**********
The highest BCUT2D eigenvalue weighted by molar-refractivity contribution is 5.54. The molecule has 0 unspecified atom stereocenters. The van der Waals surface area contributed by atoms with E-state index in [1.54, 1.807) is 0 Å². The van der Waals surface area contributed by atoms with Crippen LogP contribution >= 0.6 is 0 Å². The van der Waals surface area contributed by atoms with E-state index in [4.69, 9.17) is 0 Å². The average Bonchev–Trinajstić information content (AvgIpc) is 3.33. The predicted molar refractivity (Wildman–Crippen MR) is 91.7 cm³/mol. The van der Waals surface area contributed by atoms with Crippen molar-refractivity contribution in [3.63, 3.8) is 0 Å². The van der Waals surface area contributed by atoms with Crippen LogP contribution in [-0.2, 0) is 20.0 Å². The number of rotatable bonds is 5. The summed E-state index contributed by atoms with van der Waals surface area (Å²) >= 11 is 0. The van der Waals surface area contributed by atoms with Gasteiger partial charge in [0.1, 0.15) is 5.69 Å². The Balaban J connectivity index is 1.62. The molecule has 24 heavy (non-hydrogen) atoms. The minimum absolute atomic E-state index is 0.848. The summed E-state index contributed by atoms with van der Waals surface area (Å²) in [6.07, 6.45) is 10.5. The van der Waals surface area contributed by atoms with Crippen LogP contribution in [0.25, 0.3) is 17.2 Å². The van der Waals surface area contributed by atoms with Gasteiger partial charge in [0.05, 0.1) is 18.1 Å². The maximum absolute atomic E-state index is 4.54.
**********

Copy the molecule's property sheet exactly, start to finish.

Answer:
The highest BCUT2D eigenvalue weighted by molar-refractivity contribution is 5.54. The molecule has 0 unspecified atom stereocenters. The van der Waals surface area contributed by atoms with E-state index in [1.54, 1.807) is 0 Å². The van der Waals surface area contributed by atoms with Crippen LogP contribution >= 0.6 is 0 Å². The van der Waals surface area contributed by atoms with E-state index in [4.69, 9.17) is 0 Å². The average Bonchev–Trinajstić information content (AvgIpc) is 3.33. The predicted molar refractivity (Wildman–Crippen MR) is 91.7 cm³/mol. The van der Waals surface area contributed by atoms with Crippen molar-refractivity contribution in [3.63, 3.8) is 0 Å². The van der Waals surface area contributed by atoms with Crippen LogP contribution in [-0.2, 0) is 20.0 Å². The number of rotatable bonds is 5. The summed E-state index contributed by atoms with van der Waals surface area (Å²) >= 11 is 0. The van der Waals surface area contributed by atoms with Gasteiger partial charge in [0.1, 0.15) is 5.69 Å². The Balaban J connectivity index is 1.62. The molecule has 24 heavy (non-hydrogen) atoms. The minimum absolute atomic E-state index is 0.848. The summed E-state index contributed by atoms with van der Waals surface area (Å²) in [6.07, 6.45) is 10.5. The van der Waals surface area contributed by atoms with Crippen LogP contribution in [0.25, 0.3) is 17.2 Å². The van der Waals surface area contributed by atoms with Gasteiger partial charge in [0.05, 0.1) is 18.1 Å². The maximum absolute atomic E-state index is 4.54.